Unannounced to me at the time, freshman year saw a few traces of my eating disorder (ED) starting to appear. I subconsciously believed that I needed to prove that I belonged at the school, to prove that accepting me wasn’t a mistake. I worked hard, studied more than the necessary amount, actively participated in several clubs, began the school newsletter, and had an amazing first year of high school. I had found my niche. As the year wore on and I continued to excel, it became common knowledge that I might be in a position to graduate at the top of my class. This had never been something I considered when I was younger, but the possibility of becoming valedictorian was quickly becoming a reality. Being the competitive person that I am, this only drove me to work harder to secure my place up at the top. Staying busy with school and extracurricular activities, I didn’t think about food much. I would often spend hours doing homework, forgetting to take a break to grab anything to eat. I began to receive worried comments about my eating habits and size from my parents and a few family friends. Now, as far as I know, I did not lose much—if any—weight. There were still a few concerns though, and as I had no ED backed motives for not eating at the time, I began to consciously increase my intake to show everyone that I was perfectly okay. In retrospect, I believe that I enjoyed the comments more than I realized. I liked people saying that I looked thin because at this point, I had realized that there was a time in my life when I had not been.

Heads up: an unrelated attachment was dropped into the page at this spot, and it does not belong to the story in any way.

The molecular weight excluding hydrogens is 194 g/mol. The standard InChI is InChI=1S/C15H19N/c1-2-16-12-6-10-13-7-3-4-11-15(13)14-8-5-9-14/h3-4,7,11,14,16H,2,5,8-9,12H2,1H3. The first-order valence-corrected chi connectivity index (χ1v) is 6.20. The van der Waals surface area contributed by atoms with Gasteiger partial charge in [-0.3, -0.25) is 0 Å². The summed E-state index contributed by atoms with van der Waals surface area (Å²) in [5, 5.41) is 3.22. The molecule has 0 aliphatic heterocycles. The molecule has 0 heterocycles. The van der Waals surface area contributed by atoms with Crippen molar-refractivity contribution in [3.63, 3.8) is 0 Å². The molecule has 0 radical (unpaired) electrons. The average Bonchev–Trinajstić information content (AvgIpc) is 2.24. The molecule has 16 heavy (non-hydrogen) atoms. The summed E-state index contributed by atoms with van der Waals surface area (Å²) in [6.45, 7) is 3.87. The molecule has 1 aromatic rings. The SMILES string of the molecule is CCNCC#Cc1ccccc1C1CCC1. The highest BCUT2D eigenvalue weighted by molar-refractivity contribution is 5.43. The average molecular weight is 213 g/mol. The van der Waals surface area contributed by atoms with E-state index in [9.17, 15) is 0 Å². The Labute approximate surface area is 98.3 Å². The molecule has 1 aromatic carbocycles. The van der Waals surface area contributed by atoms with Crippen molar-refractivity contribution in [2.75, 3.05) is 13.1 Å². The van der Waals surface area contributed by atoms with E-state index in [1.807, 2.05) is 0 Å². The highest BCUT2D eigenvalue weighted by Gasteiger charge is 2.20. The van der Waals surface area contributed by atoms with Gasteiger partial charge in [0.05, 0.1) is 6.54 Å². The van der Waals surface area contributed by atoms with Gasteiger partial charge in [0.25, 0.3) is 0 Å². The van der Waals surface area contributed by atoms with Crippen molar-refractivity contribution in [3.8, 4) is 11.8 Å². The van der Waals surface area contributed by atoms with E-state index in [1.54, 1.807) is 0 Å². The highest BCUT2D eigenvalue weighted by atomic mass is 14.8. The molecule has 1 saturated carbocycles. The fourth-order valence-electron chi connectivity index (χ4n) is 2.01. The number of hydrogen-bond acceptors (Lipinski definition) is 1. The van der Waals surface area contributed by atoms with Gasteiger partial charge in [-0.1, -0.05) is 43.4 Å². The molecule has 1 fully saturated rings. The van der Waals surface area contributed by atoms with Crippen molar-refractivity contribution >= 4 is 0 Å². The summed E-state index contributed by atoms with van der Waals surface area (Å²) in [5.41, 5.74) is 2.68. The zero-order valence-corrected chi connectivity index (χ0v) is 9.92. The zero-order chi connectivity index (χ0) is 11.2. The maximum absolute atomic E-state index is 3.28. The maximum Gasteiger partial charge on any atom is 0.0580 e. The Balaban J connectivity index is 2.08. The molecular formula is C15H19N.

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Summer 2009, I think.

My main struggle in junior high was my confidence over who I was, not what I looked like. Come high school though, I began reflecting on the past couple of years in my life, and I started to find flaws in my physical appearance. In junior high, my go-to style was running shorts, a large t-shirt, and a horrendous looking ponytail. I saw putting any more effort into my appearance as a waste of time, so I simply didn’t. Going further back, to around fourth grade, I had put on the weight typical of girls whose bodies are developing. It was not anything to be concerned about, and I thankfully wasn’t while in the midst of the changes. It wasn’t until years later, when looking back, that I could not stand the way I had once looked. When this dislike began to grow, part of me became determined to not look back at my high school years and feel the same way. This planted seed didn’t sprout immediately, but it joined other seeds that would one day become a tangled garden of weeds.